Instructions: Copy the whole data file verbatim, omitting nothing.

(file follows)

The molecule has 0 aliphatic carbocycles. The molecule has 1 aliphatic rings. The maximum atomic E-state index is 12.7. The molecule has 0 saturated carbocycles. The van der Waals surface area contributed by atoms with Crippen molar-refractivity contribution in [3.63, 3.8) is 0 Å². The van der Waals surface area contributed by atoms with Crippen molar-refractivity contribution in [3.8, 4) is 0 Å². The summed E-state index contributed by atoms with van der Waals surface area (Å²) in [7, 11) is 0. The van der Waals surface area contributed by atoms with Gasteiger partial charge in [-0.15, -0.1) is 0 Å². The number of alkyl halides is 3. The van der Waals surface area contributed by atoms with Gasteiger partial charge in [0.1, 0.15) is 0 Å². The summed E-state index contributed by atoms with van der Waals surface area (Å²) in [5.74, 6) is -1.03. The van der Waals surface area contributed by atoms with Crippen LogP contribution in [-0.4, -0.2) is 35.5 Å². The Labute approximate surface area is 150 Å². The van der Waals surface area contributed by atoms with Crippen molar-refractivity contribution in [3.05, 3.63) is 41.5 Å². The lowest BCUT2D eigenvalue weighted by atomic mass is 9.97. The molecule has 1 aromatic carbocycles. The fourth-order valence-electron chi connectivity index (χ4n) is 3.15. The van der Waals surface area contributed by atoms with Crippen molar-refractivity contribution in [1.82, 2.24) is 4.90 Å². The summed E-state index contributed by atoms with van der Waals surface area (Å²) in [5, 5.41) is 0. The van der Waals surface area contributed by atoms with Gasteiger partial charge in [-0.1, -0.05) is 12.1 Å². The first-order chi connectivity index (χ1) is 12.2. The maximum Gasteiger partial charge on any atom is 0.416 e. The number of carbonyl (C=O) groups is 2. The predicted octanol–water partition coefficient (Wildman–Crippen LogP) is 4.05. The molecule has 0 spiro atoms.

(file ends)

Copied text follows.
The molecule has 0 aliphatic carbocycles. The molecule has 1 aliphatic rings. The maximum atomic E-state index is 12.7. The molecule has 0 saturated carbocycles. The van der Waals surface area contributed by atoms with Crippen molar-refractivity contribution in [3.63, 3.8) is 0 Å². The van der Waals surface area contributed by atoms with Crippen molar-refractivity contribution in [3.8, 4) is 0 Å². The summed E-state index contributed by atoms with van der Waals surface area (Å²) in [7, 11) is 0. The van der Waals surface area contributed by atoms with Gasteiger partial charge in [-0.15, -0.1) is 0 Å². The number of alkyl halides is 3. The van der Waals surface area contributed by atoms with Gasteiger partial charge in [0.1, 0.15) is 0 Å². The summed E-state index contributed by atoms with van der Waals surface area (Å²) in [5.74, 6) is -1.03. The van der Waals surface area contributed by atoms with Crippen LogP contribution in [-0.4, -0.2) is 35.5 Å². The Labute approximate surface area is 150 Å². The van der Waals surface area contributed by atoms with Crippen molar-refractivity contribution in [3.05, 3.63) is 41.5 Å². The lowest BCUT2D eigenvalue weighted by atomic mass is 9.97. The molecule has 1 aromatic carbocycles. The fourth-order valence-electron chi connectivity index (χ4n) is 3.15. The van der Waals surface area contributed by atoms with Crippen molar-refractivity contribution in [1.82, 2.24) is 4.90 Å². The summed E-state index contributed by atoms with van der Waals surface area (Å²) in [5, 5.41) is 0. The van der Waals surface area contributed by atoms with Gasteiger partial charge in [-0.1, -0.05) is 12.1 Å². The first-order chi connectivity index (χ1) is 12.2. The maximum Gasteiger partial charge on any atom is 0.416 e. The number of carbonyl (C=O) groups is 2. The predicted octanol–water partition coefficient (Wildman–Crippen LogP) is 4.05. The molecule has 0 spiro atoms.